even his open petition rejected. She assured him that no one
intended to play, and the silence of the whole party on the
subject seemed to justify her. Mr. Hurst had therefore nothing to
do, but to stretch himself on one of the sofas and go to sleep.
Darcy took up a book; Miss Bingley did the same; and Mrs.
Hurst, principally occupied in playing with her bracelets and
rings, joined now and then in her brother's conversation with
Miss Bennet.

Miss Bingley's attention was quite as much engaged in watching
Mr. Darcy's progress through HIS book, as in reading her own;
and she was perpetually either making some inquiry, or looking
at his page. She could not win him, however, to any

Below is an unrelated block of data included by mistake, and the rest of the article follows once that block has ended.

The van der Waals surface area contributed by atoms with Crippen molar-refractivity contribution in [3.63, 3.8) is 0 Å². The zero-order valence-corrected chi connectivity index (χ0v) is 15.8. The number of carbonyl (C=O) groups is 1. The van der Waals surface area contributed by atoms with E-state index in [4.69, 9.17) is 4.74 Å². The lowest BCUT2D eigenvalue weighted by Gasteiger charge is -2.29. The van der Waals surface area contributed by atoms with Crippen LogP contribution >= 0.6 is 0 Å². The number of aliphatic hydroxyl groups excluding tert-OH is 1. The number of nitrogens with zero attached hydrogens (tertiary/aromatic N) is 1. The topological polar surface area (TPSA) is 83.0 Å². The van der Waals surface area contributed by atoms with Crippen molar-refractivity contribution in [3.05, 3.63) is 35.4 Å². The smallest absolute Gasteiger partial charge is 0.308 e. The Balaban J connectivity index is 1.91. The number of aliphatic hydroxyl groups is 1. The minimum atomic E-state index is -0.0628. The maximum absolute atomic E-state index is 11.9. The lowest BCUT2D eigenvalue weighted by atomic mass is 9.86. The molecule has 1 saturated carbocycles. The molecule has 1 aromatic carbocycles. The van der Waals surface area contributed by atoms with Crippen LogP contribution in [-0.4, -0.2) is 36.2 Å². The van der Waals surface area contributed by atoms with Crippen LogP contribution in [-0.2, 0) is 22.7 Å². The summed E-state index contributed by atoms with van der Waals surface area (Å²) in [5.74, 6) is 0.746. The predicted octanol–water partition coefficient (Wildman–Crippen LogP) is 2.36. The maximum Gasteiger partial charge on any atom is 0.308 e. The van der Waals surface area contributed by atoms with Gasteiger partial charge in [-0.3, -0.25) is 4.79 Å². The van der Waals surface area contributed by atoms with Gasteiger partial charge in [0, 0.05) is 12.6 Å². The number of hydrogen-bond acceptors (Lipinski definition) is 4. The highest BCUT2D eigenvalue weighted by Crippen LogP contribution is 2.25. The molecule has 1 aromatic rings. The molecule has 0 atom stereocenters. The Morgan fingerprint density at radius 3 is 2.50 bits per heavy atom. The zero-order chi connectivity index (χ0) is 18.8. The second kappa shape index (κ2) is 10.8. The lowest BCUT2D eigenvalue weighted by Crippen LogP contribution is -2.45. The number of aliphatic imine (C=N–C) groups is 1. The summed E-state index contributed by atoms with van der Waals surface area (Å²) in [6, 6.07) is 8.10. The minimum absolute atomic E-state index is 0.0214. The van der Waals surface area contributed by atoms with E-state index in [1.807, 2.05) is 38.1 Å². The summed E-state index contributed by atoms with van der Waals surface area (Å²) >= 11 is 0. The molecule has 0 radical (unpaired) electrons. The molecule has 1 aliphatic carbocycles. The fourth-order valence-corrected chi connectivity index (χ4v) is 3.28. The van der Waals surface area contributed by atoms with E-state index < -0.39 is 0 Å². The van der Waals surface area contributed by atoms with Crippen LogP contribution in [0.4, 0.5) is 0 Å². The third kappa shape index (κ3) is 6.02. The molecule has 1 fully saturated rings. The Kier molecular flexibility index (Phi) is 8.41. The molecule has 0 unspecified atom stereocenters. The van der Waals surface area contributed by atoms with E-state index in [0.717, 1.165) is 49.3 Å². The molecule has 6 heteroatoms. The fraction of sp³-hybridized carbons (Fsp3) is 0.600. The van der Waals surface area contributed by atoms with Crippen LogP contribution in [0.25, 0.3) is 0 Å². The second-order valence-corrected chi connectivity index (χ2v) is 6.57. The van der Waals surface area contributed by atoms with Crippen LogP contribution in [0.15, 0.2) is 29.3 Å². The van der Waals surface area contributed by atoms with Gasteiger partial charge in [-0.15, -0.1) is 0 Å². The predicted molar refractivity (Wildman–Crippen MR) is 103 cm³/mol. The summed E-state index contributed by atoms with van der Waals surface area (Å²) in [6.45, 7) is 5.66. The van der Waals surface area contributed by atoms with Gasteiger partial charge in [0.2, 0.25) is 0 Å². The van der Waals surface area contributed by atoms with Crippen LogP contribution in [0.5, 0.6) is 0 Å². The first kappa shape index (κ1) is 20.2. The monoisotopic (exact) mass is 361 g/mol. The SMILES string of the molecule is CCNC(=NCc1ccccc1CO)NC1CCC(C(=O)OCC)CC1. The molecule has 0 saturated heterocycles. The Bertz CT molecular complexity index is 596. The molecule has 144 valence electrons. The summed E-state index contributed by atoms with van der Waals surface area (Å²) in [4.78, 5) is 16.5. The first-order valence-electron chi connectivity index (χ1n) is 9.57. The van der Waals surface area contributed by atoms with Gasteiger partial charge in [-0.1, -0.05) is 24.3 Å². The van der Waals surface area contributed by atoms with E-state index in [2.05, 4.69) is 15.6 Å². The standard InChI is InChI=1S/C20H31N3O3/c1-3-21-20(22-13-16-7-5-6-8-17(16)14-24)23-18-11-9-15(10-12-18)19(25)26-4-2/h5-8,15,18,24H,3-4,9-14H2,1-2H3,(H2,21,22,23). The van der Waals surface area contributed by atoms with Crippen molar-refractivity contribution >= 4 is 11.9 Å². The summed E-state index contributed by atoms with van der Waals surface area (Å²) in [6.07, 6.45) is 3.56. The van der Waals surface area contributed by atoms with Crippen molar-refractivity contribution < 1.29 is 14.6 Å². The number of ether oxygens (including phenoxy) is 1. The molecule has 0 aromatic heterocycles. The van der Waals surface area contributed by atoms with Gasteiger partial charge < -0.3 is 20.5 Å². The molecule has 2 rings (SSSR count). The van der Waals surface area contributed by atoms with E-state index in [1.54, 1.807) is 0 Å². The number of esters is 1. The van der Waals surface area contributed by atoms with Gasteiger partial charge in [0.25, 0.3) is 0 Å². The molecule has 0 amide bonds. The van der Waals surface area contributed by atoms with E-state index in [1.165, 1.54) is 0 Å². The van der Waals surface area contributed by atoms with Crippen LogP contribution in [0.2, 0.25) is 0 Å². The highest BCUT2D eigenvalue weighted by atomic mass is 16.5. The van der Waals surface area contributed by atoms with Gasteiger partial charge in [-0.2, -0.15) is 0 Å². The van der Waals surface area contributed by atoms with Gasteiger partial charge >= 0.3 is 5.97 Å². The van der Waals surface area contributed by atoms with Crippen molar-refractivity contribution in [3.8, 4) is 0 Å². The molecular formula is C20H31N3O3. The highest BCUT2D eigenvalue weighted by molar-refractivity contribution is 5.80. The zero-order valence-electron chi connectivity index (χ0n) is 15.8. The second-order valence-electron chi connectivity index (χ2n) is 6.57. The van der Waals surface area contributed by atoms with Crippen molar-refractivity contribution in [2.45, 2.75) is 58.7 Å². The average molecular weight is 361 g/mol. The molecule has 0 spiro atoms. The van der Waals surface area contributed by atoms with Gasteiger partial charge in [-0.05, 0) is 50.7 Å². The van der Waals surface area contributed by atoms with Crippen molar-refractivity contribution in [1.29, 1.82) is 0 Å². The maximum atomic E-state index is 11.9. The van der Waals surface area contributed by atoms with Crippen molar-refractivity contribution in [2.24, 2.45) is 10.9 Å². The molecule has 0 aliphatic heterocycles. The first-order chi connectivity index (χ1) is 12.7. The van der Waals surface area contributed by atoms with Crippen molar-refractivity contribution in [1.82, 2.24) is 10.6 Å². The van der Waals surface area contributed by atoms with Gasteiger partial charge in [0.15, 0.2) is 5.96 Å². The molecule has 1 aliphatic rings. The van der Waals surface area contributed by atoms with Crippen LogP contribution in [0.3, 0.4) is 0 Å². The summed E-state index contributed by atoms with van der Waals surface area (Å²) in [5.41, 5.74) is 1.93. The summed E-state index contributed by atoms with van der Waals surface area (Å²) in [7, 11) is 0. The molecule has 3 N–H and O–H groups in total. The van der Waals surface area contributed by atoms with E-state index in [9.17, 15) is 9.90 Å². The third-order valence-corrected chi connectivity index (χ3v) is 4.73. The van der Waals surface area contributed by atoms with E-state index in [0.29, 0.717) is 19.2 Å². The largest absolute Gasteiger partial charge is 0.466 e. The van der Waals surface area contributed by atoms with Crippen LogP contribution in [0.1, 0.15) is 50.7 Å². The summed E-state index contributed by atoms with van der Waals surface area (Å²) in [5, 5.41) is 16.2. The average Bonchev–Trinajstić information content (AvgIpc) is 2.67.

conversation; he merely answered her question, and read on. At
length, quite exhausted by the attempt to be amused with her
own book, which she had only chosen because it was the second
volume of his, she gave a great yawn and said, "How pleasant it
is to spend an evening in this way! I declare after all there is no
enjoyment like reading! How much sooner one tires of anything
than of a book! When I have a house of my own, I shall be
miserable if I have not an excellent library."

No one made any reply. She then yawned again, threw aside her
book, and cast her eyes round the room in quest for some
amusement; when hearing her brother mentioning a ball to Miss
Bennet, she turned suddenly towards him and said:

"By the bye, Charles, are you really serious in meditating a dance
at Netherfield? I would advise you, before you determine on it,